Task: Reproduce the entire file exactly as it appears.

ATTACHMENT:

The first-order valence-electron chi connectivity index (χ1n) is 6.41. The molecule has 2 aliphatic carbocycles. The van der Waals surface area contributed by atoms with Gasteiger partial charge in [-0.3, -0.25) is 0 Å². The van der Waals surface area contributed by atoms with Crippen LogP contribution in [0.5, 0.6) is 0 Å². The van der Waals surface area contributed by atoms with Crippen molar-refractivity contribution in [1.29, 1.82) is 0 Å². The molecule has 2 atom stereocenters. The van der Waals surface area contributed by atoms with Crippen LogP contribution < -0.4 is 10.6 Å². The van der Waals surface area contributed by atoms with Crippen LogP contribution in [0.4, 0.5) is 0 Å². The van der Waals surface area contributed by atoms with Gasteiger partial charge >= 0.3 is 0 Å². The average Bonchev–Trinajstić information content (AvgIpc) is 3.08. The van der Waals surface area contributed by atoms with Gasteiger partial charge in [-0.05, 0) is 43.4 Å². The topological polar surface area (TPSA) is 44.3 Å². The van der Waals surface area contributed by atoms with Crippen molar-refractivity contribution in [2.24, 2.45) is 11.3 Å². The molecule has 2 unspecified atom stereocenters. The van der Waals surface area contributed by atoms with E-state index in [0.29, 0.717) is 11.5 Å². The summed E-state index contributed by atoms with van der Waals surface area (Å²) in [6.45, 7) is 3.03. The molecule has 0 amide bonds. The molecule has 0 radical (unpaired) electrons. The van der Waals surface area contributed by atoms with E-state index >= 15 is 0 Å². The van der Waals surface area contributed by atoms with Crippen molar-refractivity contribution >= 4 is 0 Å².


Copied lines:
The first-order valence-electron chi connectivity index (χ1n) is 6.41. The molecule has 2 aliphatic carbocycles. The van der Waals surface area contributed by atoms with Gasteiger partial charge in [-0.3, -0.25) is 0 Å². The van der Waals surface area contributed by atoms with Crippen LogP contribution in [0.5, 0.6) is 0 Å². The van der Waals surface area contributed by atoms with Crippen molar-refractivity contribution in [1.29, 1.82) is 0 Å². The molecule has 2 atom stereocenters. The van der Waals surface area contributed by atoms with Crippen LogP contribution < -0.4 is 10.6 Å². The van der Waals surface area contributed by atoms with Crippen LogP contribution in [0.4, 0.5) is 0 Å². The van der Waals surface area contributed by atoms with Gasteiger partial charge >= 0.3 is 0 Å². The average Bonchev–Trinajstić information content (AvgIpc) is 3.08. The van der Waals surface area contributed by atoms with Gasteiger partial charge in [-0.05, 0) is 43.4 Å². The topological polar surface area (TPSA) is 44.3 Å². The van der Waals surface area contributed by atoms with Crippen molar-refractivity contribution in [2.24, 2.45) is 11.3 Å². The molecule has 2 unspecified atom stereocenters. The van der Waals surface area contributed by atoms with E-state index in [0.29, 0.717) is 11.5 Å². The summed E-state index contributed by atoms with van der Waals surface area (Å²) in [6.45, 7) is 3.03. The molecule has 0 amide bonds. The molecule has 0 radical (unpaired) electrons. The van der Waals surface area contributed by atoms with E-state index >= 15 is 0 Å². The van der Waals surface area contributed by atoms with Crippen molar-refractivity contribution >= 4 is 0 Å².